Dr. Anthony Davis, President of Livingstone College agrees. “Artificial Intelligence is an emerging technology that is here to stay. Much like the calculator in the 70s, AI should be viewed as a tool,” he said. As with any innovation, AI presents its own unique set of complexities that could lead to a host of legal and ethical complications for faculty and students alike — academic impropriety, such as plagiarism, perhaps being chief among them. The survey further found that over 51 percent of students surveyed believe that using AI tools like ChatGPT to complete assignments and exams is cheating. Two in 10 disagreed, and the remainder were neutral.

“I think right now, most of the press around these tools focuses on how they can be used to cheat,” Bannister said. “I think as institutions get more of an understanding of these tools, they will learn how to effectively add them to their toolkits.  Hopefully, the concern of cheating will lead to new ways to access learning.”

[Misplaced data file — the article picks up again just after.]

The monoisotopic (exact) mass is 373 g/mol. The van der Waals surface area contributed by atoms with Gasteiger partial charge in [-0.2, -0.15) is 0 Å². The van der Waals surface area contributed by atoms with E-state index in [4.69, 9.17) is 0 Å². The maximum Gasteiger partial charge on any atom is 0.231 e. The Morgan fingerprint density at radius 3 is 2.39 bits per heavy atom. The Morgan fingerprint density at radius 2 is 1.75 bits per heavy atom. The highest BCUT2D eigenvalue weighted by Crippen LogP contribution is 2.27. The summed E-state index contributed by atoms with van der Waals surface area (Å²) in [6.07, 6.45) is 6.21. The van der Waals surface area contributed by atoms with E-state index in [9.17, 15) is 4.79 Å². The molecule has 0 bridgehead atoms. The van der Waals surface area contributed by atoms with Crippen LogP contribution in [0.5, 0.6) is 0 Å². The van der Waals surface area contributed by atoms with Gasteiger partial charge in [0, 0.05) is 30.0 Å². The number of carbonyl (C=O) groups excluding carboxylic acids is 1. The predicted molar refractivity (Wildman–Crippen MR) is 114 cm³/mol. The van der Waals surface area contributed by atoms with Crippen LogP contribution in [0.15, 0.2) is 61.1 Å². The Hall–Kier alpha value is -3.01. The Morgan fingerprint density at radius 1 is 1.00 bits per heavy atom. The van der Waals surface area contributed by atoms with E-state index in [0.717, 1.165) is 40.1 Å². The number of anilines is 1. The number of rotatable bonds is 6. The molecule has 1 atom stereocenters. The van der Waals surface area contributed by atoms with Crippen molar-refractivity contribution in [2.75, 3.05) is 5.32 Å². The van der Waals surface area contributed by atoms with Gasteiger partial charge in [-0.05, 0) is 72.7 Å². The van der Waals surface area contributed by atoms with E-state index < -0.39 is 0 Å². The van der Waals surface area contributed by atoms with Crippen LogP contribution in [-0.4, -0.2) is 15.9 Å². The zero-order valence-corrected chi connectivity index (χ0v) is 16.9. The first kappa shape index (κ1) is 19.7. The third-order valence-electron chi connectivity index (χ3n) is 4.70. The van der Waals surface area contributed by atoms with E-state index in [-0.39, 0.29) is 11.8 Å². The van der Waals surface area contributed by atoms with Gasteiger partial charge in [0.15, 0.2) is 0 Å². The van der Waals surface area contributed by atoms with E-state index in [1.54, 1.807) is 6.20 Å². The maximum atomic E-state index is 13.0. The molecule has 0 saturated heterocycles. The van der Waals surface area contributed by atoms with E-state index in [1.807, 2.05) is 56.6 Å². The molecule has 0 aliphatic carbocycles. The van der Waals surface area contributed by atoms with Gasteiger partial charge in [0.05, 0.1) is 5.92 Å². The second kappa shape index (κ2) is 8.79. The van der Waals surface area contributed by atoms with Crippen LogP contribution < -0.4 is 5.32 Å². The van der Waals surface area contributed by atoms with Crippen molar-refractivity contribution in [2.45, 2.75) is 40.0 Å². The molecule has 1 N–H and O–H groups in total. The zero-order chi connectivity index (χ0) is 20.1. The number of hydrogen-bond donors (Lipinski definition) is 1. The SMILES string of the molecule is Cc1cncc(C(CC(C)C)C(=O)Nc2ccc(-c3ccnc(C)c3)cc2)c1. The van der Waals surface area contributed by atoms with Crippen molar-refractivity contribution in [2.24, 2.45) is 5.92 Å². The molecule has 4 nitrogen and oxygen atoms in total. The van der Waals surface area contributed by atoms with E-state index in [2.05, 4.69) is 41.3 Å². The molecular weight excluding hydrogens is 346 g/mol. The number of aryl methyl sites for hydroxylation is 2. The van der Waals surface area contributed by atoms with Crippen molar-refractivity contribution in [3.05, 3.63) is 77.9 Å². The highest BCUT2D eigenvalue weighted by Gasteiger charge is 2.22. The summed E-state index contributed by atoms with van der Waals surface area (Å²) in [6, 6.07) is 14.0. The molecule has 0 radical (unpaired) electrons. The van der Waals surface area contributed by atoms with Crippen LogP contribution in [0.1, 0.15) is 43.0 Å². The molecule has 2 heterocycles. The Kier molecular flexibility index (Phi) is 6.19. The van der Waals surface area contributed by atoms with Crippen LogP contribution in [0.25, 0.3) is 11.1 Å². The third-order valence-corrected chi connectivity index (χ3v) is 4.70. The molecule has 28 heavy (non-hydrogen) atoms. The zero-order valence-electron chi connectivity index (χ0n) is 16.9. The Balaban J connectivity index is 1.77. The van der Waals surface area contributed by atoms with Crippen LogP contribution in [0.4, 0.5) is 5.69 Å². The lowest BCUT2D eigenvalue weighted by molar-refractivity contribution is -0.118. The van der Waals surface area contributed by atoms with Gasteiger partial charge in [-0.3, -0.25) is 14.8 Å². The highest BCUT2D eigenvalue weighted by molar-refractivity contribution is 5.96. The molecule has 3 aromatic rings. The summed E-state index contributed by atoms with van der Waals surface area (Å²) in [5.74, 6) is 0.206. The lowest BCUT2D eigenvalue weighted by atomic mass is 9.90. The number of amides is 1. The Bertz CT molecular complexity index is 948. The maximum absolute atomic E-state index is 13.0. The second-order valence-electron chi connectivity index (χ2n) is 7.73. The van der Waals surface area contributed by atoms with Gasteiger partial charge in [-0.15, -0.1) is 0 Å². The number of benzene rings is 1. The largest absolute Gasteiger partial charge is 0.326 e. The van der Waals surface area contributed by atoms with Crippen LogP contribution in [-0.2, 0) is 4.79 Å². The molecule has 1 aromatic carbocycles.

Greg Pillar, Ph.D., associate provost for academic affairs at Queens University of Charlotte said his institution is currently updating its honor code to establish boundaries around the use of AI.

“As always, there is an expectation that students are to submit their own original work. We will continue to follow our established policies when potential violations of our Honor Code occur, including those that involve the improper use of AI technology,” he said.

This year, Queen’s class of 2027 is the largest and most academically prepared class in the university’s history, shattering a 166-year-old record, according to Adrienne Amador Oddi, vice president for strategic enrollment and communications at Queens. This class of incoming freshmen are part of Generation Z (born between 1995 to 2009), and it is the most likely generation to integrate advanced technologies like virtual reality and augmented reality seamlessly into their everyday lives, according to a March 2020 Forbes article. As such, colleges and universities may be prompted to be more intentional about monitoring and incorporating AI and advanced technology use regarding coursework.

Given the ever-evolving educational landscape,” said Pillar, “we are continuously evaluating our policies and procedures as we cultivate a better understanding of the impact and opportunities of using AI in higher education.”